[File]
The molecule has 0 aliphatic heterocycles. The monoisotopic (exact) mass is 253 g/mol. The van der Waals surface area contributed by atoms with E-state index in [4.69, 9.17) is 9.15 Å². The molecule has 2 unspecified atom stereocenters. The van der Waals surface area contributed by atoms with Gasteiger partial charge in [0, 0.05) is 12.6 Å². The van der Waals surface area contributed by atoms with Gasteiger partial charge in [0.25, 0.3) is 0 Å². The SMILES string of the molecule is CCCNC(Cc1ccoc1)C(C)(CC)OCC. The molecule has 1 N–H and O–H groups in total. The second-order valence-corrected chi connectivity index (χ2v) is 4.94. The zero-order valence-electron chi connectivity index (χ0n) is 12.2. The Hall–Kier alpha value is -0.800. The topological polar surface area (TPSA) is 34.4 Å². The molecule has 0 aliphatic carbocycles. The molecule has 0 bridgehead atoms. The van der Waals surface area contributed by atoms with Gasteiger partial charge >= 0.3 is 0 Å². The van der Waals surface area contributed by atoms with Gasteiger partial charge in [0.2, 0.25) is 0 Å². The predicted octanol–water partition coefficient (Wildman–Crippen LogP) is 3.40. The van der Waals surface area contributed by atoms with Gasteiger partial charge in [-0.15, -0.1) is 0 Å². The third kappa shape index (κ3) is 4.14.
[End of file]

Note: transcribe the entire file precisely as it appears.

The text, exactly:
The molecule has 0 aliphatic heterocycles. The monoisotopic (exact) mass is 253 g/mol. The van der Waals surface area contributed by atoms with E-state index in [4.69, 9.17) is 9.15 Å². The molecule has 2 unspecified atom stereocenters. The van der Waals surface area contributed by atoms with Gasteiger partial charge in [0, 0.05) is 12.6 Å². The van der Waals surface area contributed by atoms with Gasteiger partial charge in [0.25, 0.3) is 0 Å². The SMILES string of the molecule is CCCNC(Cc1ccoc1)C(C)(CC)OCC. The molecule has 1 N–H and O–H groups in total. The second-order valence-corrected chi connectivity index (χ2v) is 4.94. The zero-order valence-electron chi connectivity index (χ0n) is 12.2. The Hall–Kier alpha value is -0.800. The topological polar surface area (TPSA) is 34.4 Å². The molecule has 0 aliphatic carbocycles. The molecule has 0 bridgehead atoms. The van der Waals surface area contributed by atoms with Gasteiger partial charge >= 0.3 is 0 Å². The van der Waals surface area contributed by atoms with Gasteiger partial charge in [0.2, 0.25) is 0 Å². The predicted octanol–water partition coefficient (Wildman–Crippen LogP) is 3.40. The van der Waals surface area contributed by atoms with Gasteiger partial charge in [-0.15, -0.1) is 0 Å². The third kappa shape index (κ3) is 4.14.